27. 27. Van Steensel B (2005) Mapping of genetic and epigenetic regulatory networks using microarrays. Nat Genet 37: S18–S24.
  28. 28. Eyre-Walker A (1995) The distance between Escherichia coli genes is related to gene expression levels. J Bacteriol 177: 5368–5369.
  29. 29. Duret L, Mouchiroud D (1999) Expression pattern and, surprisingly, gene length shape codon usage in Caenorhabditis, Drosophila, and Arabidopsis.. Proc Natl Acad Sci U S A 96: 4482–4487.
  30. 30. Castillo-Davis CI, Mekhedov SL, Hartl DL, Koonin EV, Kondrashov FA (2002) Selection for short introns in highly expressed genes. Nat Genet 31: 415–418.
  31. 31. Vinogradov AE (2004) Compactness of human housekeeping genes: Selection for economy or genomic design? Trends Genet 20: 248–253.
  32. 32. Chiaromonte F, Miller W, Bouhassira EE (2006) Gene length and proximity to neighbors affect genome-wide expression levels. Genome Res 13: 2602–2608.
  33. 33. Ren XY, Vorst O, Fiers MWEJ, Stiekema WJ, Nap JP (2006) In plants, highly expressed genes are the least compact. Trends Genet 22: 528–532.
  34. 34. Vinogradov AE (2006) “Genome design” model: Evidence from conserved intronic sequence in human-mouse comparison. Genome Res 16: 347–354.
  35. 35. Basehoar AD, Zanton SJ, Pugh BF (2004) Identification and distinct regulation of yeast TATA box-containing genes. Cell 116: 699–709.
  36. 36. Tirosh I, Weintberer A, Carmi M, Barkai N (2006) A genetic signature of interspecies variations in gene expression. Nat Genet 38: 830–834.
  37. 37. Kornblihtt AR, de la Mata M, Fededa JP, Munoz MJ, Nogués G (2004) Multiple links between transcription and splicing. RNA 10: 1489–1498.
  38. 38. Sweetlove LJ, Fernie AR (2005) Regulation of metabolic networks: Understanding metabolic complexity in the systems biology era. New Phytologist 168: 9–24.
  39. 39. Kuepfer L, Sauer U, Blank L (2006) Metabolic functions of duplicate genes in Saccharamyces cerevisiae. Genome Res 15: 1421–1430.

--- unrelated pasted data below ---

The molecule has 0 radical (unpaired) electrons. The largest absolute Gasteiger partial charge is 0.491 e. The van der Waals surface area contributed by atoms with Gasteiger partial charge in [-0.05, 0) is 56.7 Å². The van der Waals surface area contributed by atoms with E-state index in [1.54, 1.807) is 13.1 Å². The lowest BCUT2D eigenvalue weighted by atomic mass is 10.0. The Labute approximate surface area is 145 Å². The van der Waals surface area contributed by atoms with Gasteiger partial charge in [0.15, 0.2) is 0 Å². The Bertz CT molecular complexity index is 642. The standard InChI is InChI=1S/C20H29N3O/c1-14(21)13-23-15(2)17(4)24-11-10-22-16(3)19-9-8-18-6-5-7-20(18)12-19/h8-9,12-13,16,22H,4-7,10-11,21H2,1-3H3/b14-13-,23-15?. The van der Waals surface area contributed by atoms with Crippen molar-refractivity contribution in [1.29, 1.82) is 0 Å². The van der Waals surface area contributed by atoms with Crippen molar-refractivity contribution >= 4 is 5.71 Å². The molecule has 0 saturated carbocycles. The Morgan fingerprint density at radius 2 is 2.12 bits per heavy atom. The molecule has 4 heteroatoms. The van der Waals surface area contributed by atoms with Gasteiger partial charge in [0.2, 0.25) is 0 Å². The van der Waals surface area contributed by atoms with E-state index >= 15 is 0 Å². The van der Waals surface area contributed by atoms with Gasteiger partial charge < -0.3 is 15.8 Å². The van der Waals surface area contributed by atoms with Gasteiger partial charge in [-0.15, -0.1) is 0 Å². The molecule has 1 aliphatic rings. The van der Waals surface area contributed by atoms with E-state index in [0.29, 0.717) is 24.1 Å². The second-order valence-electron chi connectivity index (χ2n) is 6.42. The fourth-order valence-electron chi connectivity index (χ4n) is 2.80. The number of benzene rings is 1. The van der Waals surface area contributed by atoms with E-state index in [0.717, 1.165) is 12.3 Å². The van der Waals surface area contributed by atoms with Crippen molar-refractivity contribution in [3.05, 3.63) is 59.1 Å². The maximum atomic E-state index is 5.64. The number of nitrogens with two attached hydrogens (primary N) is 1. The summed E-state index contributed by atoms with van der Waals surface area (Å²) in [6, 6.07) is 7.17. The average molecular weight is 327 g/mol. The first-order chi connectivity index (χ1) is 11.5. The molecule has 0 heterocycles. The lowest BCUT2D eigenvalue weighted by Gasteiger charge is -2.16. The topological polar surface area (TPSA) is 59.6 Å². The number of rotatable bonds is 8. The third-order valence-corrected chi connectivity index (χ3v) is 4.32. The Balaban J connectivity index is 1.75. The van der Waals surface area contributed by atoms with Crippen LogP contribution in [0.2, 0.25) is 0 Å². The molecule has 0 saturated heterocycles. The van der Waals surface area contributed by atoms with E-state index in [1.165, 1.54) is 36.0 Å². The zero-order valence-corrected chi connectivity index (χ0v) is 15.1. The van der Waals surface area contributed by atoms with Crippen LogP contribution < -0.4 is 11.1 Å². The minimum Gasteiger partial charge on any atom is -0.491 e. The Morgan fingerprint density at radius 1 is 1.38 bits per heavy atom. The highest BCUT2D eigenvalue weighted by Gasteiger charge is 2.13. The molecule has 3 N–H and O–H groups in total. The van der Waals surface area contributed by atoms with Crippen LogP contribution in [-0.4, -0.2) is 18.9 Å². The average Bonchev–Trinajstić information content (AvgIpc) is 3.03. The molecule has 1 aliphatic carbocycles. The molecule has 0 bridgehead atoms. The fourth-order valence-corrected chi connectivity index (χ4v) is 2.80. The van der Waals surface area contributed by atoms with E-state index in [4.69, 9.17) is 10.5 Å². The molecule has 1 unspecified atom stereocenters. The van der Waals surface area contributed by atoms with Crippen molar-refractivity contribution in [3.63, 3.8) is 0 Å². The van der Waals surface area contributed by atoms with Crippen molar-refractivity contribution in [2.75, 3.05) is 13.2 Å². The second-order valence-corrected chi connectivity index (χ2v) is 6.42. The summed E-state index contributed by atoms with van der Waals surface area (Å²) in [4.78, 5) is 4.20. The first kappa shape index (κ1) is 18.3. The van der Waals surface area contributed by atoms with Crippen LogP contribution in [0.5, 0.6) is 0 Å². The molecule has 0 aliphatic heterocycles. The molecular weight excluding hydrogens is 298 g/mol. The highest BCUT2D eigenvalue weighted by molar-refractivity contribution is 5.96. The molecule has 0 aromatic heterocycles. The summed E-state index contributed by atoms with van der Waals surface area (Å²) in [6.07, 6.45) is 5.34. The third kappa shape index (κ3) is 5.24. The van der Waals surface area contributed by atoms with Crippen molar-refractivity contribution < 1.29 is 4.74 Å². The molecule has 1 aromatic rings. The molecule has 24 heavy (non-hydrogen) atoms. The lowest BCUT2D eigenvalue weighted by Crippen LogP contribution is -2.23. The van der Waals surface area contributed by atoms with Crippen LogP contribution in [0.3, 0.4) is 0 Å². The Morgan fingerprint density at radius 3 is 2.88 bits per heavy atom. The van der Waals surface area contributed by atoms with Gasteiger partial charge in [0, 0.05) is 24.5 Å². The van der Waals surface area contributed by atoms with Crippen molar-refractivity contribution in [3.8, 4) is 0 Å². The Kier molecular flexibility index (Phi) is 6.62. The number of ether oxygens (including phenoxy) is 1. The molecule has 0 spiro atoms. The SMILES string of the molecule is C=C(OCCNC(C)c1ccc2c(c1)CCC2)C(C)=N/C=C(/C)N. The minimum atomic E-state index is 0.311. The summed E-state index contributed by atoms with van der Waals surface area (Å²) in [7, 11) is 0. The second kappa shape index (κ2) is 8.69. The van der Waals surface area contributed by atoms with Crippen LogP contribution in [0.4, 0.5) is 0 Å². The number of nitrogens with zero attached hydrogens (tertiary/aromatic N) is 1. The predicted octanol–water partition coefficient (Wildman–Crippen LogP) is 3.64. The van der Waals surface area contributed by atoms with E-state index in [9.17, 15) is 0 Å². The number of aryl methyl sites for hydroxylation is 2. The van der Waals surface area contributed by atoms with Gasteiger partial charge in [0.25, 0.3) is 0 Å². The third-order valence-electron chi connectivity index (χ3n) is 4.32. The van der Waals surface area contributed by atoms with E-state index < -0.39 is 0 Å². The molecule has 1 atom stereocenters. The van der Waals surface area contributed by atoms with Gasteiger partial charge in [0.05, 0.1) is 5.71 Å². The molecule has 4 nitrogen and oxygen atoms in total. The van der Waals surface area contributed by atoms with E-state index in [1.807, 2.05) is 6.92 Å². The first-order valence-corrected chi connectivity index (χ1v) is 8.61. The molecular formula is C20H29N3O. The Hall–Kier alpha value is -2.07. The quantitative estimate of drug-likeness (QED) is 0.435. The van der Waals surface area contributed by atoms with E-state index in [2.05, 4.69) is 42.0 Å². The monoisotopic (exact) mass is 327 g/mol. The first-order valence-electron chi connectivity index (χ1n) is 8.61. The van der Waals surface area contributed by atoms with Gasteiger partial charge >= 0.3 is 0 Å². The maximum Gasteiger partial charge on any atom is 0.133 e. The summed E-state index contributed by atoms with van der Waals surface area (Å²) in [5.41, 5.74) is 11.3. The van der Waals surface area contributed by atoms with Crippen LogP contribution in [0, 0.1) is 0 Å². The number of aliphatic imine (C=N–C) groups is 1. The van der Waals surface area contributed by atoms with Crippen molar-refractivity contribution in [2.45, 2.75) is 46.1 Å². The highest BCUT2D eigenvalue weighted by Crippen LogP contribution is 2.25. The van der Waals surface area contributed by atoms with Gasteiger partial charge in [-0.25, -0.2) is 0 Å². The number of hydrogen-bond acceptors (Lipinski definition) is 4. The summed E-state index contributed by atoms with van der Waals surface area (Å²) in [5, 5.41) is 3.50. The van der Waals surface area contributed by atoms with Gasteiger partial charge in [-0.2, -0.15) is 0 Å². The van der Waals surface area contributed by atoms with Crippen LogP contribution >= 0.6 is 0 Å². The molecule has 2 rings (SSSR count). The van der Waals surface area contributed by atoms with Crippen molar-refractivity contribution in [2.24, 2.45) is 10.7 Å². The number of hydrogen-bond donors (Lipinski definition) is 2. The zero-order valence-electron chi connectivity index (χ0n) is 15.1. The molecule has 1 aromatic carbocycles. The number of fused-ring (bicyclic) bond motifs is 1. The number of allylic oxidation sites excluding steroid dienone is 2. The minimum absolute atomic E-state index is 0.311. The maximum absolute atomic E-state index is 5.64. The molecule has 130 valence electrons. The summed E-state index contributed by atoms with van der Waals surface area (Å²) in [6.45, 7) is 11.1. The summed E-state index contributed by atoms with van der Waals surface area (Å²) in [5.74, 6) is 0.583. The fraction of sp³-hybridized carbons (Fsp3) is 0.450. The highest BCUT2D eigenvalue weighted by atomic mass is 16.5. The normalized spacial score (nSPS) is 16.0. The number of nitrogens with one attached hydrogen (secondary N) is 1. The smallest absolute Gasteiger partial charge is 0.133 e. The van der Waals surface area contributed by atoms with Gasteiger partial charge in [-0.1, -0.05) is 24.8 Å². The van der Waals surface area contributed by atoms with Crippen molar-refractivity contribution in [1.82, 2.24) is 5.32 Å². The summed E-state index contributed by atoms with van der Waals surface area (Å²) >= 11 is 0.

40. 40. Wagner A (2000) Robustness against mutations in genetic networks of yeast. Nature 24: 355–361.
  41. 41. Kafri R, Bar-Even A, Pilpel Y (2005) Transcription control reprogramming in genetic backup circuits. Nat Genet 37: 295–299.
  42. 42. Papp B, Pal C, Hurst LD (2003) Evolution of cis-regulatory elements in duplicated genes of yeast. Trends Genet 19: 417–422.
  43. 43. Veitia RA (2005) Paralogs in polyploids: One for all and all for one? Plant Cell 17: 4–11.
  44. 44. Andolfatto P (2005) Adaptive evolution of non-coding DNA in Drosophila. Nature 437: 1149–1152.
  45. 45. Rigoutsos I, Huynh T, Miranda K, Tsirigos A, McHardy A, et al. (2006) Short blocks from the noncoding parts of the human genome have instances within nearly all known genes and relate to biological processes. Proc Natl Acad Sci U S A 103: 6605–6610.
  46. 46. Redman JC, Haas BJ, Tanimoto G, Town CD (2004) Development and evaluation of an Arabidopsis whole genome Affymetrix probe array. Plant J 38: 545–561.
  47. 47. Gautier L, Cope L, Bolstad BM, Irizarry RA (2004) Affy-analysis of Affymetrix GeneChip data at the probe level. Bioinformatics 20: 307–315.
  48. 48. Gentleman RC, Carey VJ, Bates DM, Bolstad B, Dettling M, et al. (2004) Bioconductor: Open Software development for computational biology and bioinformatics. Genome Biol 5: R80.
  49. 49. Golub TR, Slonim DK, Tamayo P, Huard C, Gaasenbeek M, et al. (1999) Molecular classification of cancer: Class discovery by gene expression monitoring. Science 286: 531–537.
  50. 50. Huala E, Dickerman AW, Garcia-Hernandez M, Weems D, Reiser L, et al. (2001) The Arabidopsis Information Resource (TAIR): A comprehensive database and Web-based information retrieval, analysis, and visualization system for a model plant. Nucleic Acids Res 29: 101–105.
  51. 51. Higo K, Ugawa Y, Iwamato M, Korenaga T (1999) Plant cis-acting regulatory DNA elements (PLACE) database. Nucleic Acids Res 27: 297–300.
  52. 52. Davuluri RV, Sun H, Palaniswamy SK, Matthews N, Molina C, et al. (2003) AGRIS: Arabidopsis Gene Regulatory Information Server, an information resource of Arabidopsis cis-regulatory elements and transcription factor. BMC Bioinformatics 4: 25.
  53. 53. Benjamini Y, Hochberg Y (1995) Controlling the false discovery rate: A practical and powerful approach to multiple testing. J R Stat Soc Ser B Methodol 57: 289–300.
  54. 54. Gu Z, Cavalacanti A, Chen FC, Bouman P, Li WH (2002) Extent of gene duplication in the genomes of Drosophila, nematode and yeast. Mol Biol Evol 19: 256–262.
  55. 55. Gu Z, Steinmetz LM, Gu X, Scharfe C, Davis RW, et al. (2003) Role of duplicate genes in genetic robustness against null mutations. Nature 421: 63–66.